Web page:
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This question already has an answer here:

According to the various sources here and elsewhere I can find, the following is inappropriate:

"When carrying knives however, it is best not to run."

and should instead be:

"When carrying knives, however, it is best not to run."

Yet, I find myself in normal speech often using the first form, and I wonder a) if it really is incorrect in this context, and b) why it is deemed incorrect.

The same intended meaning could also be achieved with: "However, when carrying knives, it is best not to run."

edit: yes this is a similar question to Should there always be a comma after "therefore","However" etc.? , which has helpful answers. If someone wants to close this question, fine, to me this is a more specific question though.

marked as duplicate by Edwin Ashworth, user66974, David, Xanne, Davo Sep 22 '17 at 11:55

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  • Speech and writing are different beasts. Commas surround paranthetical elements to aid the reader. – Stu W Sep 21 '17 at 15:16
  • Sure, but how would a leading comma aid the reader, in this case? – Charlie Sep 21 '17 at 15:19
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    What did your 'various sources' say? I doubt there's much more to be said. Except that punctuation is often a matter of convention and style and rarely, if ever, a matter of grammar. – AmE speaker Sep 21 '17 at 15:38
  • That's why I'm asking here, I saw good reasons for a number of the recommendations related to 'however', but not for this case. – Charlie Sep 21 '17 at 15:40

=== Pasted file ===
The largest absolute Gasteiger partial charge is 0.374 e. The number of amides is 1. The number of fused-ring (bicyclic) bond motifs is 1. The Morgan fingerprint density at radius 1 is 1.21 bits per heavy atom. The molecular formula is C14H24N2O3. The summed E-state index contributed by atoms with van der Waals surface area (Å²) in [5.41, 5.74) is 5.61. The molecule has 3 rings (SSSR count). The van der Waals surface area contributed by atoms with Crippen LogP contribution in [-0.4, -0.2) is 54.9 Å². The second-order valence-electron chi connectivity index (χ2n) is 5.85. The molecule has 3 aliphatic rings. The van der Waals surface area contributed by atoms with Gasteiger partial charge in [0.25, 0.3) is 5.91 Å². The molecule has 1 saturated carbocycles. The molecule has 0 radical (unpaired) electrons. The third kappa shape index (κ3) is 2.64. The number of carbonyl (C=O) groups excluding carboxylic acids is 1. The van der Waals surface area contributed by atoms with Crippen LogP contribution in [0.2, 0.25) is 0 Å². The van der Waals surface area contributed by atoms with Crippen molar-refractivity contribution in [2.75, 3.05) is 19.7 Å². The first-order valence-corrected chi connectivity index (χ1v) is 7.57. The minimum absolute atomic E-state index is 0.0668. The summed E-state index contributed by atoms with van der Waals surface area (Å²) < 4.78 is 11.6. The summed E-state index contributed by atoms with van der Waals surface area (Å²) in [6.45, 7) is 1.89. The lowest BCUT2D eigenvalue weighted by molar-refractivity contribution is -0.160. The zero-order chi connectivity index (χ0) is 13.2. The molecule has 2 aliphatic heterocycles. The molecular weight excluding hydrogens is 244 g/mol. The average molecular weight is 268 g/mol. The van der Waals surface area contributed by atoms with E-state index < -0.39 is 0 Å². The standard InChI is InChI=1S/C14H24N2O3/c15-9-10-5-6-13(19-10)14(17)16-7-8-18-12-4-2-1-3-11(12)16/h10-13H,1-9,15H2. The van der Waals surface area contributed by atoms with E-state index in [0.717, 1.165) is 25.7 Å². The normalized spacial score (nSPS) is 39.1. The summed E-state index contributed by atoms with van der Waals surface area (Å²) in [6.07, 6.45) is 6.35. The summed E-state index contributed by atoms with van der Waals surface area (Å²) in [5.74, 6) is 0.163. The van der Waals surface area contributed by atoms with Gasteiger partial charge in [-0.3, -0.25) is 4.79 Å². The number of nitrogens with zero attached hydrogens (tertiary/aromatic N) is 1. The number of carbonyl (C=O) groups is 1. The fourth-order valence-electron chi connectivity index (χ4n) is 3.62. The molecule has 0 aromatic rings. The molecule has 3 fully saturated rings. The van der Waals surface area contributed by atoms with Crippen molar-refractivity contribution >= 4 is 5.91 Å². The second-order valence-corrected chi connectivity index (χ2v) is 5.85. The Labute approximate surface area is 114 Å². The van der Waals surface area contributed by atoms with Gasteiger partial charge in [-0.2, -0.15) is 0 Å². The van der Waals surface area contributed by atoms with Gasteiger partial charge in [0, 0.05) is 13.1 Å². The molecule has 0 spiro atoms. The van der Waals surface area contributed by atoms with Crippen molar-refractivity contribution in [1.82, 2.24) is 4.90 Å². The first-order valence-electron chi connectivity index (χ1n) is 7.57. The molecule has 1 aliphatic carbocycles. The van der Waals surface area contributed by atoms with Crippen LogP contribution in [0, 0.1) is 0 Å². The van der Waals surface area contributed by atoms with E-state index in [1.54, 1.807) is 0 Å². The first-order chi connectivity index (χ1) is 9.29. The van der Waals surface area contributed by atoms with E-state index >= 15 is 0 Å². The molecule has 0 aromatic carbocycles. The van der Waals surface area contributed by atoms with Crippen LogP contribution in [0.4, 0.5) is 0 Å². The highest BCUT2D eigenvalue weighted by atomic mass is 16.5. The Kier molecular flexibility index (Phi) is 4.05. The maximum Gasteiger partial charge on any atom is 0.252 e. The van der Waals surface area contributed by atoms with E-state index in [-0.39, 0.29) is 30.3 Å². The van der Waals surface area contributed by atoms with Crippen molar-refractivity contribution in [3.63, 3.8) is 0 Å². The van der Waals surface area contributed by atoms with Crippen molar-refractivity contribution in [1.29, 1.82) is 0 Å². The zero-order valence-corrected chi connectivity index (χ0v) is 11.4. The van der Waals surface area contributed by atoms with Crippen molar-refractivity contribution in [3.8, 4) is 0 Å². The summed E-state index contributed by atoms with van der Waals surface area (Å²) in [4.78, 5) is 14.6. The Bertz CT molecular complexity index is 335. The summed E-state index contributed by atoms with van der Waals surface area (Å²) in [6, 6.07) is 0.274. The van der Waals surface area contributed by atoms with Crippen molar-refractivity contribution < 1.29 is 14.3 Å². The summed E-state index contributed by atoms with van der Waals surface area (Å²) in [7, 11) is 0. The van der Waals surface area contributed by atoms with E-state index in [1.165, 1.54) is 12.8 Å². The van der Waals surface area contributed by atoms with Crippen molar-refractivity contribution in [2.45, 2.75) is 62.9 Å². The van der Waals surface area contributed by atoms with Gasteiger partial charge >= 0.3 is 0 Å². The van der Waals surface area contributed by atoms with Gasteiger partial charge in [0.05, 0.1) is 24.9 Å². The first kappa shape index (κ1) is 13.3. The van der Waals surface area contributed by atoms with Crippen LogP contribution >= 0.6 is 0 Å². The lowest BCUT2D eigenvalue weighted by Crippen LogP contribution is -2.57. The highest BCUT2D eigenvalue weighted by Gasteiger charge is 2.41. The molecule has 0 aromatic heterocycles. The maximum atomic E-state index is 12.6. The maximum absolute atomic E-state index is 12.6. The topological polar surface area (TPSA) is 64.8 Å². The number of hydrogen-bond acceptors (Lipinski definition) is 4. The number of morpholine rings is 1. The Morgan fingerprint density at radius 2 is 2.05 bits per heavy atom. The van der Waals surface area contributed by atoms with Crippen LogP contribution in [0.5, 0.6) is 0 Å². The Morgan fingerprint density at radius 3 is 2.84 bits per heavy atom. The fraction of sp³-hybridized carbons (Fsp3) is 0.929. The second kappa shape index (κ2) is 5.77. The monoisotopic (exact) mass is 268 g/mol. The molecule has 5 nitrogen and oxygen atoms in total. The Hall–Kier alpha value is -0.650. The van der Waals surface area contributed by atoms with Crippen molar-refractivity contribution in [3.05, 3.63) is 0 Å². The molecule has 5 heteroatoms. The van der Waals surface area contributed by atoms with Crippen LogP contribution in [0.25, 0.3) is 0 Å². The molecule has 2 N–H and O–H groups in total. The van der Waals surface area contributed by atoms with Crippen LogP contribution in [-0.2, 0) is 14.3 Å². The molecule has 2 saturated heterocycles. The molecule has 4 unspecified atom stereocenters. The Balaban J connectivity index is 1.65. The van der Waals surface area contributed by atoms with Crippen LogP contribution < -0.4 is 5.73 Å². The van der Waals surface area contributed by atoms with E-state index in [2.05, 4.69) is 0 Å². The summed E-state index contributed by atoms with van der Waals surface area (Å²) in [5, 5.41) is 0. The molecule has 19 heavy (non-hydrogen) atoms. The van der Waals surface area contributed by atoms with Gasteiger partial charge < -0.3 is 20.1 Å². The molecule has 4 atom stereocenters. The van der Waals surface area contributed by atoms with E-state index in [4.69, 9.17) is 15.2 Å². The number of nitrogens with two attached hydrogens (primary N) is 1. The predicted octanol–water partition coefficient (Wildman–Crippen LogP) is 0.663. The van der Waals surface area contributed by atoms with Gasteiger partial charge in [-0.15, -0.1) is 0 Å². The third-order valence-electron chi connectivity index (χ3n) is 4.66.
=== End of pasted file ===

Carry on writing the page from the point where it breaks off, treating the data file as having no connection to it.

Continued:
• Look at examples of Today however was different in Google Books. It's true that most writers put a comma before and after the word however, but there are plenty who dispense with either or both, and it would be pedantic to say they're "wrong". – FumbleFingers Sep 21 '17 at 16:30
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You are using the word however parenthetically. The main meaning of the sentence is the same as "When carrying knives it is best not to run" but the parenthetical however adds the information that this in some way contradicts a previous statement*. The commas here are parenthetical commas reflecting this sort of use. They're a bit like parentheses ( and ), hence the name, but not quite as strongly pulled from the flow of the sentence

Yet, I find myself in normal speech often using the first form

No, you find yourself in normal speech using a single pause. While there's a relationship between pauses in speech and commas in writing (the latter originating as a way to convey the former) they're not entirely the same thing, especially if you aren't reporting dialogue. Both the pause and the commas serve to make your meaning clearer, and that's the more important thing. In both cases they serve to show that the however is outside of the main argument of the sentence.

*Sometimes our motive for adding the information that it contradicts is simply to point out that we realise it contradicts, as contradicting yourself can make it seem that what you are saying must be at least partly untrue, so we catch that objection before it's made.

  • Great - I'd still be very curious to hear reasoning as to why a single pause is effective in speech, while two commas are deemed necessary in writing. – Charlie Sep 21 '17 at 15:33
  • That's tricky, though I'd note that as well as pausing afterwards one would generally also say however with a rise in pitch. That's not as easily conveyed in writing, especially if in cases where one can't use italics. – Jon Hanna Sep 21 '17 at 15:34
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I see the dependency in "When carrying knives however, it ..." as "however" referring to the manner of carrying the knives, i.e. in whatever manner you're carrying them. (granted this is unlikely to be what anyone would intend to mean). By setting "however" off with commas, it's unambiguous that the word is being used to merge the two clauses.

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